Gold Reaches New Record at $1,153, Silver Touches $18.85 – 11/18/2009

by Bullion Prices Staff on November 18, 2009

Precious metals were on fire for at least a portion of Wednesday as gold recorded a new all-time high with the help of a falling dollar and silver and platinum reached more than one year highs. Each later retreated, giving back some of their gains, with platinum actually ending lower on the day by $10.50. New York precious metal prices follow:

  • Gold for December delivery advanced $1.80 to $1,141.20 an ounce. It ranged from $1,136.00 to $1,153.40 — an all-time high.

  • Silver for December delivery finished up 2.8 cents, or 0.2 percent, to $18.415 an ounce. It ranged from $18.325 to $18.855 — the highest level since July 2008.

  • January platinum declined $10.50, or 0.7 percent, to $1,452.00 an ounce. It ranged from $1,442.50 to $1,471.70 — the highest since Sept. 2008

In PM London bullion, the benchmark gold price was fixed earlier in the day to $1,149.00 an ounce, which was a gain of $14.25 from Tuesday. Silver climbed 64 cents to $18.740 an ounce. Platinum was settled at $1,449.00 an ounce, for a $11.00 increase.

Notable bullion quotes of the day follow:

"People are buying gold to protect themselves from the decline in the dollar," Stephen Platt, a commodity analyst at Archer Financial Services Inc. in Chicago, was quoted on Bloomberg. "We’re going to see further devaluation in the dollar and there’s a desire for diversification into gold."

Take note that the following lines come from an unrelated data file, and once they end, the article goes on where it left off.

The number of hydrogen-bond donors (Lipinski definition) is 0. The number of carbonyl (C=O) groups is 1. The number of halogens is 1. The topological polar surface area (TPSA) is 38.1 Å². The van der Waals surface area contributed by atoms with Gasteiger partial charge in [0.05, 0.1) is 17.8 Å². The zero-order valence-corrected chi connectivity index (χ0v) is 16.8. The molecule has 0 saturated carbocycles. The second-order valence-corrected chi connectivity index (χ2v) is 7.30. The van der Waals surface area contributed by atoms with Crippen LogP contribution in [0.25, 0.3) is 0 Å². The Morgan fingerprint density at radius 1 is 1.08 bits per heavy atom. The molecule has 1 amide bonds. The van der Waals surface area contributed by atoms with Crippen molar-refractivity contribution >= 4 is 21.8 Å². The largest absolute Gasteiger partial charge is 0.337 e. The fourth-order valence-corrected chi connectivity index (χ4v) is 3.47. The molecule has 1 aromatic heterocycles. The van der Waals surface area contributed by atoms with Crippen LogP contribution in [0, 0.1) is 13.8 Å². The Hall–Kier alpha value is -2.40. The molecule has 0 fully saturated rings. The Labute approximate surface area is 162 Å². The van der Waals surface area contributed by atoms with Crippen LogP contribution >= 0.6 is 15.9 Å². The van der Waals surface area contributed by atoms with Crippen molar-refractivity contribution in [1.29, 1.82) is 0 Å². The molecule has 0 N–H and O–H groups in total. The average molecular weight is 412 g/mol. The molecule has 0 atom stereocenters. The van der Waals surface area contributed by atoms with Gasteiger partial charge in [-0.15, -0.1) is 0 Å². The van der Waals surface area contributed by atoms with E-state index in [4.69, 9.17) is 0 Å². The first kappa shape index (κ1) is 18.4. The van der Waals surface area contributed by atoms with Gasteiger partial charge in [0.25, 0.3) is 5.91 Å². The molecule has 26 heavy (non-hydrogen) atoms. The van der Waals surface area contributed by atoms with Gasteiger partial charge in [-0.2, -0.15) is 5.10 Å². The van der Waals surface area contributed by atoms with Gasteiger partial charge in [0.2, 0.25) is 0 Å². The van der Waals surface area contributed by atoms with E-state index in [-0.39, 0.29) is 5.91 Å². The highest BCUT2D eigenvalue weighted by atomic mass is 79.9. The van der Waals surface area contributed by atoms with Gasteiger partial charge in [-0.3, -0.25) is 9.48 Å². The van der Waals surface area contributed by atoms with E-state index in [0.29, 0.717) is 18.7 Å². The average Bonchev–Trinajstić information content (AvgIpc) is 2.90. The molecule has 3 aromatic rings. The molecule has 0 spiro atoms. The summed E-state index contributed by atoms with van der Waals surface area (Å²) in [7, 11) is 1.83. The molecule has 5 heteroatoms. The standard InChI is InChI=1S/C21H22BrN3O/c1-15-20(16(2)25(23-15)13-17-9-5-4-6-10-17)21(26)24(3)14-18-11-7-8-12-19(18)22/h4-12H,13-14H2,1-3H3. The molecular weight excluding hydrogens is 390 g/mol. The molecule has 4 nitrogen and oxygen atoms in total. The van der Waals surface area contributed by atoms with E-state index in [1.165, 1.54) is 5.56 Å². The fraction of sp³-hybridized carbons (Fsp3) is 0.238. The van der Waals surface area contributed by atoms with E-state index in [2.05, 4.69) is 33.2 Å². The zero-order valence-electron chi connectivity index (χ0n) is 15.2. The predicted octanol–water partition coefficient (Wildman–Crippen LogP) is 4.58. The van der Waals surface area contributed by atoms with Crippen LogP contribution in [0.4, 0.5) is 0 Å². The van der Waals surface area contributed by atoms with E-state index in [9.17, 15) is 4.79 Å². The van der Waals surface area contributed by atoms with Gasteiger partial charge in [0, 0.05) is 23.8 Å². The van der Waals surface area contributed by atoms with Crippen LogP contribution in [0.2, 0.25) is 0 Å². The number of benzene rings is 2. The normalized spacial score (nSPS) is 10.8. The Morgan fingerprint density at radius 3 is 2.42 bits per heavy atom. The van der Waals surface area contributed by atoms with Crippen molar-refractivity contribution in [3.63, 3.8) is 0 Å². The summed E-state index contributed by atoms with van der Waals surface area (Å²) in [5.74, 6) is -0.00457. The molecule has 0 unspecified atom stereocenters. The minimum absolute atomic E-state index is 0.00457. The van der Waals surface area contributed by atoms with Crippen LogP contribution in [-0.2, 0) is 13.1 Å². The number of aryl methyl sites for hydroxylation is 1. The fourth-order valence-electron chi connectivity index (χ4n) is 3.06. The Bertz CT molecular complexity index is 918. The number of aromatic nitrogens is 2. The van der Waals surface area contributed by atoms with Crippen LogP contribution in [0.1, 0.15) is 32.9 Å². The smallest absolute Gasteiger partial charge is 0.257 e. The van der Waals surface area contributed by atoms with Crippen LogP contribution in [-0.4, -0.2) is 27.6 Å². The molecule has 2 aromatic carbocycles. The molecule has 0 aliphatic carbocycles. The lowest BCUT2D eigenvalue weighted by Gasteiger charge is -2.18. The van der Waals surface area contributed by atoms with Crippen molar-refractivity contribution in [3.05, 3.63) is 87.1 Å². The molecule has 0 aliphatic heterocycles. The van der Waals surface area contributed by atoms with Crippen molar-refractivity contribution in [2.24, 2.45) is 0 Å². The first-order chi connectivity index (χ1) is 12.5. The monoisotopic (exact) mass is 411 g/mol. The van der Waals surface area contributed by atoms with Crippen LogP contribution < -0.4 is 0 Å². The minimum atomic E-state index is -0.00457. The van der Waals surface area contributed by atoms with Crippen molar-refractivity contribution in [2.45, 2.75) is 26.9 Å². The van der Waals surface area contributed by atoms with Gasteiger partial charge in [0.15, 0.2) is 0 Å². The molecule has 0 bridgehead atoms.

"Low inflation pressures are traditionally a negative for gold prices. If, however, weak inflation data are seen as allowing the Fed to continue to pursue easy monetary policies, this may be seen as supportive of gold," HSBC analyst James Steel said in a research brief that was cited on MarketWatch.

"Given the bullish tone in the rest of the complex and increasing investment demand, both metals [platinum, palladium] and are likely to test higher in the coming sessions with resistance above pegged at $1,490 and $400," James Moore, TheBullionDesk.com analyst was quoted on Reuters.

Gold’s 10-week spike is the result of "neither inflation nor geopolitical developments. The dollar-carry trade, as applied to the commodities sector, remains the suspect of choice," wrote Jon Nadler, senior analyst at Kitco Metals, Inc."

In related inflation news, the cost of living in the US rose more than expected in October, according to a Labor Department report released Wednesday. Consumer prices rose 0.3 percent and core inflation, which exclude volatile food and energy costs, climbed 0.2 percent. US inflation fell 0.2 percent over the past 12 months.

New York crude-oil for December delivery rose 44 cents, or 0.5 percent, to $79.58 a barrel. Gold, considered a hedge during times of high inflation and economic uncertainty, tends to follow oil and move opposite to the U.S. dollar. A rising greenback makes dollar-denominated commodities, like bullion, more expensive for holders of other world currencies.

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